2. The only sure killer is overconfidence
Holly McClane’s co-worker, Harry Ellis, is a caricature of a 1980s business executive; he thinks he can “handle these clowns” because he negotiates “million dollar deals for breakfast.” My friend David Friedman, a professor of business law at Willamette Law School, also watched Die Hard over the holiday and opined: “For a guy who negotiates million-dollar deals for breakfast, Harry Ellis did not know how to get to yes. He did not know Hans Gruber's best alternative to a negotiated agreement (BATNA).” Sometimes the best thing to do is not negotiate. Overconfidence leads to mistakes like these. Colleges and universities that are overconfident, believing that enrollment declines are blips, and that next year’s numbers can’t be any worse than this year’s numbers, are more likely to end up like poor Harry Ellis.

1. It’s all about the money
Hans Gruber’s big idea is to portray himself as a terrorist, aiming to free revolutionary comrades languishing in prisons around the world. Of course, it’s all a ruse; he’s there to steal $640M in bearer bonds. For the vast majority of colleges and universities, ideological adherence to the traditional college model will last only as long as the money. And while the money isn’t running out yet, it will for many non-selective schools that fail to take action now. Nakatomi Plaza University isn’t “on fire… [but] it’s gonna need one hell of a paint job.”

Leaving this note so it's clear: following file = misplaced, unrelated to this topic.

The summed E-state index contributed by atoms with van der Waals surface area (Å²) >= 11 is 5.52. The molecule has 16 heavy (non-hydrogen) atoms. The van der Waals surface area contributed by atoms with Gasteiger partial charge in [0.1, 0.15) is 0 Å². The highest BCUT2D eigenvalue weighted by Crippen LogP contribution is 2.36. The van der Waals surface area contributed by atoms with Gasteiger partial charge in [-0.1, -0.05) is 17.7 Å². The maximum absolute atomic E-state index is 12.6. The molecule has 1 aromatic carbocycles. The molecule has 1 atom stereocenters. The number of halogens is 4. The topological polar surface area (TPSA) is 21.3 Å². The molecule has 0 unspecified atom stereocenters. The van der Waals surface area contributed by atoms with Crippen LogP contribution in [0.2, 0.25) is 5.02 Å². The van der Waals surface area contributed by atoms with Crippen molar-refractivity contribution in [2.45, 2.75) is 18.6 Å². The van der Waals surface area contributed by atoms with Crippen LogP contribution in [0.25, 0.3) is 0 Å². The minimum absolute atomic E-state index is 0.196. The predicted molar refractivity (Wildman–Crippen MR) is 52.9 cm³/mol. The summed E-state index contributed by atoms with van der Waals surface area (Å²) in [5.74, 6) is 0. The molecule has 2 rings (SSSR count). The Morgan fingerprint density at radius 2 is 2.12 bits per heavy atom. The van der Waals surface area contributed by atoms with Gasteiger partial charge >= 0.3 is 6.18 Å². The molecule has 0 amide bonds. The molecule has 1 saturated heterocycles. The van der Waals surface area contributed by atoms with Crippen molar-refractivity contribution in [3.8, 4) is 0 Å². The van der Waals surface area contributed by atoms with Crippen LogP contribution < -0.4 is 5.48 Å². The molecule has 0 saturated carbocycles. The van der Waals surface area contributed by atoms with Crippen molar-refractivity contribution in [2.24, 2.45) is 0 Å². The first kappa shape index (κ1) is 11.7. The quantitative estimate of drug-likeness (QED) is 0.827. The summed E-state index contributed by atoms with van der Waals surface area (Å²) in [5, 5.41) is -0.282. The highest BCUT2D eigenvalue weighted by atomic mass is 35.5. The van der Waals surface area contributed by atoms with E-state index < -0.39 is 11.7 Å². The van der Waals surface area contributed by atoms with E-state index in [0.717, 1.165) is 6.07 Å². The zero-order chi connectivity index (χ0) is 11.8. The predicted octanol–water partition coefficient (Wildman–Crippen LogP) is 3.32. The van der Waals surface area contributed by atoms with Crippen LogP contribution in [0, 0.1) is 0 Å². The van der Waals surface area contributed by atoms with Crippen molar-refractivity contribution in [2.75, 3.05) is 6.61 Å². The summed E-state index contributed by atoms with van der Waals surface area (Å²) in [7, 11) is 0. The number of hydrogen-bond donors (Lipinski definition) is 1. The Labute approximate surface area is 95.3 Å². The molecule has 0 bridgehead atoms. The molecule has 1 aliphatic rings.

The last line of Die Hard goes to Argyle: “If this is their idea of Christmas, I gotta be there for New Year’s.” Our team feels the same way: we’re gonna be there in 2019 to continue our groundbreaking progress on these challenges.

We hope you’re having a terrific holiday. The very best to your families from all of ours.

Three articles that tell us where the puck is going in education-to-employment.

1. Doing Well by Doing Good Tideline report on ways in which investing for positive social impact can drive financial returns, by multiple authors including Daniel Pianko. Operating with an impact objective lead[s] to specific sources of financial value—from increased deal flow and higher win rates, to more attractive terms at entry, to increased revenues and lower capital and operating costs. Read more 2. The Shift from Degree-based Hiring to Competency-based Hiring Ithaka S+R report mapping the wild west of pre-hire assessments, by Meagan Wilson, Martin Kurzweil, and Rayane Alamuddin. Traditionally, the process of assessing candidates’ skills has focused on resumes composed of credentials signifying successful participation in or completion of an experience (like a degree)… Such a process favored intermediaries like higher education institutions... By contrast, a large and increasing share of today’s job candidates are assessed directly on their job-related competencies through various technology-assisted means, allowing employers to supplement—and sometimes forego—the traditional criteria. Read more 3. A New U Working Nation review of A New U: Faster + Cheaper Alternatives to College, by Matt Parke. Craig’s book doesn’t discount the value of a traditional college education and a bachelor’s degree. He counters the appealing lecture halls, dining plans and dorm life with the reality of post-college life, namely student debt and uncertainty of getting a quality first job. Now there are more options for students who want to learn work-ready skills and secure a better first job without saddling themselves with debt. Read more